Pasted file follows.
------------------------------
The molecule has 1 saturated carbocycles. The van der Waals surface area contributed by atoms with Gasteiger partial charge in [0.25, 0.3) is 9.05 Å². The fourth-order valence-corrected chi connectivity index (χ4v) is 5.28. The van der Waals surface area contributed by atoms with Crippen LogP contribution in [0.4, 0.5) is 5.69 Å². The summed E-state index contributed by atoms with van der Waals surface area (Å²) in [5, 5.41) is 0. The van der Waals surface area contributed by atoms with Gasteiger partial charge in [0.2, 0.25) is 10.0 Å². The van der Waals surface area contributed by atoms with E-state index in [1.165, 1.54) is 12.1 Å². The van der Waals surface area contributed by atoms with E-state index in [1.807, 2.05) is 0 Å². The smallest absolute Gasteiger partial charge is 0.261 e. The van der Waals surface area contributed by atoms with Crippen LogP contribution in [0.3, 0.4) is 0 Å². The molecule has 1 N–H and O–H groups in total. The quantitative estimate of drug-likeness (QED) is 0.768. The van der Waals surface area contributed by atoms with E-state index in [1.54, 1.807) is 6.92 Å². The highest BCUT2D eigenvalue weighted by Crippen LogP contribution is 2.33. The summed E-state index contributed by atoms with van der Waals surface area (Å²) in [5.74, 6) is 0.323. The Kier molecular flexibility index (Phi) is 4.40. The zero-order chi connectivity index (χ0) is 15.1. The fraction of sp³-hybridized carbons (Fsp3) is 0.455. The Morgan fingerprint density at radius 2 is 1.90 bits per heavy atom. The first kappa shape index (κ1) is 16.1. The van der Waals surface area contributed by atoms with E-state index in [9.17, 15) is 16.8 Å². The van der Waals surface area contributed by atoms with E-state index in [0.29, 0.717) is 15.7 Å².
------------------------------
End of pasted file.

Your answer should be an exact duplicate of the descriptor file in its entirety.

The molecule has 1 saturated carbocycles. The van der Waals surface area contributed by atoms with Gasteiger partial charge in [0.25, 0.3) is 9.05 Å². The fourth-order valence-corrected chi connectivity index (χ4v) is 5.28. The van der Waals surface area contributed by atoms with Crippen LogP contribution in [0.4, 0.5) is 5.69 Å². The summed E-state index contributed by atoms with van der Waals surface area (Å²) in [5, 5.41) is 0. The van der Waals surface area contributed by atoms with Gasteiger partial charge in [0.2, 0.25) is 10.0 Å². The van der Waals surface area contributed by atoms with E-state index in [1.165, 1.54) is 12.1 Å². The van der Waals surface area contributed by atoms with E-state index in [1.807, 2.05) is 0 Å². The smallest absolute Gasteiger partial charge is 0.261 e. The van der Waals surface area contributed by atoms with Crippen LogP contribution in [0.3, 0.4) is 0 Å². The molecule has 1 N–H and O–H groups in total. The quantitative estimate of drug-likeness (QED) is 0.768. The van der Waals surface area contributed by atoms with E-state index in [1.54, 1.807) is 6.92 Å². The highest BCUT2D eigenvalue weighted by Crippen LogP contribution is 2.33. The summed E-state index contributed by atoms with van der Waals surface area (Å²) in [5.74, 6) is 0.323. The Kier molecular flexibility index (Phi) is 4.40. The zero-order chi connectivity index (χ0) is 15.1. The fraction of sp³-hybridized carbons (Fsp3) is 0.455. The Morgan fingerprint density at radius 2 is 1.90 bits per heavy atom. The first kappa shape index (κ1) is 16.1. The van der Waals surface area contributed by atoms with E-state index in [9.17, 15) is 16.8 Å². The van der Waals surface area contributed by atoms with E-state index in [0.29, 0.717) is 15.7 Å².